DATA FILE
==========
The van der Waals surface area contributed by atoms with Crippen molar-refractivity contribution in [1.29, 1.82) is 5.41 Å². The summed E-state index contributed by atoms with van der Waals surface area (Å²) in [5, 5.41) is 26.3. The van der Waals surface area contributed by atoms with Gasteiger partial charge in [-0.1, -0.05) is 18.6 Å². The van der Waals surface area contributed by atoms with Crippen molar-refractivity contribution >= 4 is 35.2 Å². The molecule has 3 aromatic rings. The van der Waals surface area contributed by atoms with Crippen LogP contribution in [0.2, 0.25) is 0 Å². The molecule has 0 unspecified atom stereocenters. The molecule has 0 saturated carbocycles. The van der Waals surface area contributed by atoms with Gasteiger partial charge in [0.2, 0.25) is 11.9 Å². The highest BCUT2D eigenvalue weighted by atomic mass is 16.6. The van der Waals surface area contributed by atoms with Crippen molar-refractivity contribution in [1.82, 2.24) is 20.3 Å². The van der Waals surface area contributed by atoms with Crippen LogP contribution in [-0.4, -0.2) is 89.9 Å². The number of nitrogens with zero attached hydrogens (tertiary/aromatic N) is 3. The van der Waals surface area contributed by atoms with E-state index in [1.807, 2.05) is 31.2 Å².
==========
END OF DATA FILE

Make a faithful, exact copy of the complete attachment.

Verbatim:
The van der Waals surface area contributed by atoms with Crippen molar-refractivity contribution in [1.29, 1.82) is 5.41 Å². The summed E-state index contributed by atoms with van der Waals surface area (Å²) in [5, 5.41) is 26.3. The van der Waals surface area contributed by atoms with Gasteiger partial charge in [-0.1, -0.05) is 18.6 Å². The van der Waals surface area contributed by atoms with Crippen molar-refractivity contribution >= 4 is 35.2 Å². The molecule has 3 aromatic rings. The van der Waals surface area contributed by atoms with Crippen LogP contribution in [0.2, 0.25) is 0 Å². The molecule has 0 unspecified atom stereocenters. The molecule has 0 saturated carbocycles. The van der Waals surface area contributed by atoms with Gasteiger partial charge in [0.2, 0.25) is 11.9 Å². The highest BCUT2D eigenvalue weighted by atomic mass is 16.6. The van der Waals surface area contributed by atoms with Crippen molar-refractivity contribution in [1.82, 2.24) is 20.3 Å². The van der Waals surface area contributed by atoms with Crippen LogP contribution in [-0.4, -0.2) is 89.9 Å². The number of nitrogens with zero attached hydrogens (tertiary/aromatic N) is 3. The van der Waals surface area contributed by atoms with E-state index in [1.807, 2.05) is 31.2 Å².